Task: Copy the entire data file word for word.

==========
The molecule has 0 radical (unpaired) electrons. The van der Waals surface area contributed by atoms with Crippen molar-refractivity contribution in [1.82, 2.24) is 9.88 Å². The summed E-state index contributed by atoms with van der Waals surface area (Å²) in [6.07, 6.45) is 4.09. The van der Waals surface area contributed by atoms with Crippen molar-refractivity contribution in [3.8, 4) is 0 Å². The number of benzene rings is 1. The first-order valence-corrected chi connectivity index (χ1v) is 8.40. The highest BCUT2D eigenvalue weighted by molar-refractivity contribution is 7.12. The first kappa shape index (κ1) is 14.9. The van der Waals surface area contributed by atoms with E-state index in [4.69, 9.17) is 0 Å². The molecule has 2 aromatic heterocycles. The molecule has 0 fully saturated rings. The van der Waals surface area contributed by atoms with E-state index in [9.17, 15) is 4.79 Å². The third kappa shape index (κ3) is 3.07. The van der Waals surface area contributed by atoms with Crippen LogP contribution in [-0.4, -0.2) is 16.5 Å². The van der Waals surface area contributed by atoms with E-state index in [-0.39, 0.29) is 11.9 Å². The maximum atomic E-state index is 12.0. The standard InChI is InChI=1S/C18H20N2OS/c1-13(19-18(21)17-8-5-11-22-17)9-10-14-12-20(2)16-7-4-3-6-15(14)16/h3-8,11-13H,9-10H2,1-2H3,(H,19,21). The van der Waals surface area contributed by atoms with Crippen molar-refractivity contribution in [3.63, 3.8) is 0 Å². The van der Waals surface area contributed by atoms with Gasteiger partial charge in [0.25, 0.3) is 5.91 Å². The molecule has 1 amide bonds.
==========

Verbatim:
The molecule has 0 radical (unpaired) electrons. The van der Waals surface area contributed by atoms with Crippen molar-refractivity contribution in [1.82, 2.24) is 9.88 Å². The summed E-state index contributed by atoms with van der Waals surface area (Å²) in [6.07, 6.45) is 4.09. The van der Waals surface area contributed by atoms with Crippen molar-refractivity contribution in [3.8, 4) is 0 Å². The number of benzene rings is 1. The first-order valence-corrected chi connectivity index (χ1v) is 8.40. The highest BCUT2D eigenvalue weighted by molar-refractivity contribution is 7.12. The first kappa shape index (κ1) is 14.9. The van der Waals surface area contributed by atoms with E-state index in [4.69, 9.17) is 0 Å². The molecule has 2 aromatic heterocycles. The molecule has 0 fully saturated rings. The van der Waals surface area contributed by atoms with E-state index in [9.17, 15) is 4.79 Å². The third kappa shape index (κ3) is 3.07. The van der Waals surface area contributed by atoms with Crippen LogP contribution in [-0.4, -0.2) is 16.5 Å². The van der Waals surface area contributed by atoms with E-state index in [-0.39, 0.29) is 11.9 Å². The maximum atomic E-state index is 12.0. The standard InChI is InChI=1S/C18H20N2OS/c1-13(19-18(21)17-8-5-11-22-17)9-10-14-12-20(2)16-7-4-3-6-15(14)16/h3-8,11-13H,9-10H2,1-2H3,(H,19,21). The van der Waals surface area contributed by atoms with Crippen molar-refractivity contribution in [3.63, 3.8) is 0 Å². The van der Waals surface area contributed by atoms with Gasteiger partial charge in [0.25, 0.3) is 5.91 Å². The molecule has 1 amide bonds.